Scientists have found evidence that life existed on Earth much earlier than previously thought and they say this discovery has implications for life springing up on other planets, particularly Mars.
Fossils of microscopic bacteria were discovered in Quebec, Canada in the Nuvvuagittuq Supracrustal Belt, a formation which contains some of the oldest sedimentary rocks in the world. Scientists estimate the fossils are at least 3.7 billion years old, and could be as old as 4.28 billion years. This is hundreds of millions of years older than previously found specimens.
“The most exciting thing about this discovery is that we know life managed to get a grip and start on Earth at such an early time in Earth’s evolution, which gives us exciting questions as to whether we are alone in the solar system or in the universe,” said PhD student Matthew Dodd from University College London (UCL), who is the first author on a new paper about the finding in the journal Nature. “If life happened so quickly on Earth then could we expect it to be a simple process and start on other planets, or was Earth really just a special case?”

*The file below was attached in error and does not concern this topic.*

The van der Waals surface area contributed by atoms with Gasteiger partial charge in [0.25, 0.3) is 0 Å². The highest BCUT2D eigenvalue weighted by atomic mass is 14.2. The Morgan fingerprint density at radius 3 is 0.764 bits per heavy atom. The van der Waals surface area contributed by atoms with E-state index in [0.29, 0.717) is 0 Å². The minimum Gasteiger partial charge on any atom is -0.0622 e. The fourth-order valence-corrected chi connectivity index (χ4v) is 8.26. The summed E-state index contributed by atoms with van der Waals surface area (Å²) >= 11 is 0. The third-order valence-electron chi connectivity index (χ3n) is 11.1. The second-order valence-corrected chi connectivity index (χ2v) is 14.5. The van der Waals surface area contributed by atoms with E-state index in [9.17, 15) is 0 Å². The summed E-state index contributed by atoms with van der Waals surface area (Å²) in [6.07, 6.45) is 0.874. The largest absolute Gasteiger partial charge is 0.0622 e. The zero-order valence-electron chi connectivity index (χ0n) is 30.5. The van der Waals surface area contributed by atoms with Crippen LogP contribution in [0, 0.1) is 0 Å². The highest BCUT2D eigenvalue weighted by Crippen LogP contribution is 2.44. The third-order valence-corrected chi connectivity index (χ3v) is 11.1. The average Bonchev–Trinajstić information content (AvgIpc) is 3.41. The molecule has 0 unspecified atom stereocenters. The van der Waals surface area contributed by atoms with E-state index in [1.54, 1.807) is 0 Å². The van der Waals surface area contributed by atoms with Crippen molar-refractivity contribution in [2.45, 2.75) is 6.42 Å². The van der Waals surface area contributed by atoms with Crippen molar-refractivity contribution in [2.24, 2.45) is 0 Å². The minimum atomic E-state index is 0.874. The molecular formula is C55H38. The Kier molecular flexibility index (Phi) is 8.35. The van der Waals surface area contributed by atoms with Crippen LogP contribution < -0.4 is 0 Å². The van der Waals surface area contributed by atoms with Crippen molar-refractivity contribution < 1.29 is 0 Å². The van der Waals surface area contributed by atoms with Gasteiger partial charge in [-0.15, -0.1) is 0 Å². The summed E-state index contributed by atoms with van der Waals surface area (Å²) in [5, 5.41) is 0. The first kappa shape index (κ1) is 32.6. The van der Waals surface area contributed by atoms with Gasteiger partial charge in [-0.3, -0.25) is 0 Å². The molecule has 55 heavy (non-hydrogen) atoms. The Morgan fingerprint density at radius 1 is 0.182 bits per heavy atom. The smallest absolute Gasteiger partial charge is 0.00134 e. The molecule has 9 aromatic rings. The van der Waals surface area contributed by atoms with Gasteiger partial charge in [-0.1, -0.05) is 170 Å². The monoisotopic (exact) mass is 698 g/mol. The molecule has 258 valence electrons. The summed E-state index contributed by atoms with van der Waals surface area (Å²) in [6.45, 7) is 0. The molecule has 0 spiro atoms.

The tiny fossils are the remains of microorganisms that are smaller than the width of a human hair. The Nuvvuagittuq rocks are thought to have formed in an iron-rich deep-sea hydrothermal vent system that provided a habitat for Earth’s first life forms. These rocks are mostly composed of silica and hematite.
“Our discovery supports the idea that life emerged from hot, seafloor vents shortly after planet Earth formed,” Dodd said in a press release. “This speedy appearance of life on Earth fits with other evidence of recently discovered 3,700 million year old sedimentary mounds that were shaped by microorganisms.”
Prior to this discovery, the oldest microfossils reported were found in Western Australia and were dated at 3.4 billion years old, leading scientists to speculate that life probably started around 3.7 billion years ago. But the new finding suggests that life existed as early as 4.5 billion years ago, just 100 million years after Earth formed.